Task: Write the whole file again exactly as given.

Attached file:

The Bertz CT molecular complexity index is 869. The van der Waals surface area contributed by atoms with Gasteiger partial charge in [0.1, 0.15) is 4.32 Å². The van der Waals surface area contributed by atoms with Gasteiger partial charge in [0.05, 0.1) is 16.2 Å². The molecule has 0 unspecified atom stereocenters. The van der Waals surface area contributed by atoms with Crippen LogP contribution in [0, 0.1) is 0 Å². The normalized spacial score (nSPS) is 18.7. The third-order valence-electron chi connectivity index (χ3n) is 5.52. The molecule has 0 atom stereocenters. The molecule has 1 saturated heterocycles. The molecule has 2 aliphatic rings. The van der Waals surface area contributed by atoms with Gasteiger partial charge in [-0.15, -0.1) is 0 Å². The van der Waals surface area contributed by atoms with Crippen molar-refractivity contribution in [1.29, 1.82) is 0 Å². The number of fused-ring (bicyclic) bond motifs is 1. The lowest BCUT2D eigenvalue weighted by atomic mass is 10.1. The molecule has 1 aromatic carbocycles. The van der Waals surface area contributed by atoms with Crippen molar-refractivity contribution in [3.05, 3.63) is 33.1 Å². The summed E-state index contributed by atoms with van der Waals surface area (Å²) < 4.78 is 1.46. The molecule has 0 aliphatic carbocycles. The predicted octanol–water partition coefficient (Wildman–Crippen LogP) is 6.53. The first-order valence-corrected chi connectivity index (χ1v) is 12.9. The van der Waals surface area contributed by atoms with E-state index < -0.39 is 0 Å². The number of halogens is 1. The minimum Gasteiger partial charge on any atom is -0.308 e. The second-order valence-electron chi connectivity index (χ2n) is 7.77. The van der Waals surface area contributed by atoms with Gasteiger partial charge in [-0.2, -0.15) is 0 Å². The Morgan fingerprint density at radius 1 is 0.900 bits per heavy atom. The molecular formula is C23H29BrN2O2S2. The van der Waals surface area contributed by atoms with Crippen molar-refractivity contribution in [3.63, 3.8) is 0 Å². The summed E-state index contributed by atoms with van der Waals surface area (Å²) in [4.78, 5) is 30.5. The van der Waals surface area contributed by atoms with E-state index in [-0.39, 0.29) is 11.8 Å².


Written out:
The Bertz CT molecular complexity index is 869. The van der Waals surface area contributed by atoms with Gasteiger partial charge in [0.1, 0.15) is 4.32 Å². The van der Waals surface area contributed by atoms with Gasteiger partial charge in [0.05, 0.1) is 16.2 Å². The molecule has 0 unspecified atom stereocenters. The van der Waals surface area contributed by atoms with Crippen LogP contribution in [0, 0.1) is 0 Å². The normalized spacial score (nSPS) is 18.7. The third-order valence-electron chi connectivity index (χ3n) is 5.52. The molecule has 0 atom stereocenters. The molecule has 1 saturated heterocycles. The molecule has 2 aliphatic rings. The van der Waals surface area contributed by atoms with Gasteiger partial charge in [-0.15, -0.1) is 0 Å². The van der Waals surface area contributed by atoms with Crippen molar-refractivity contribution in [1.29, 1.82) is 0 Å². The number of fused-ring (bicyclic) bond motifs is 1. The lowest BCUT2D eigenvalue weighted by atomic mass is 10.1. The molecule has 1 aromatic carbocycles. The van der Waals surface area contributed by atoms with Crippen molar-refractivity contribution in [3.05, 3.63) is 33.1 Å². The summed E-state index contributed by atoms with van der Waals surface area (Å²) < 4.78 is 1.46. The molecule has 0 aliphatic carbocycles. The predicted octanol–water partition coefficient (Wildman–Crippen LogP) is 6.53. The first-order valence-corrected chi connectivity index (χ1v) is 12.9. The van der Waals surface area contributed by atoms with E-state index < -0.39 is 0 Å². The number of halogens is 1. The minimum Gasteiger partial charge on any atom is -0.308 e. The second-order valence-electron chi connectivity index (χ2n) is 7.77. The van der Waals surface area contributed by atoms with Gasteiger partial charge in [-0.2, -0.15) is 0 Å². The Morgan fingerprint density at radius 1 is 0.900 bits per heavy atom. The molecular formula is C23H29BrN2O2S2. The van der Waals surface area contributed by atoms with Crippen molar-refractivity contribution in [3.63, 3.8) is 0 Å². The summed E-state index contributed by atoms with van der Waals surface area (Å²) in [4.78, 5) is 30.5. The van der Waals surface area contributed by atoms with E-state index in [-0.39, 0.29) is 11.8 Å².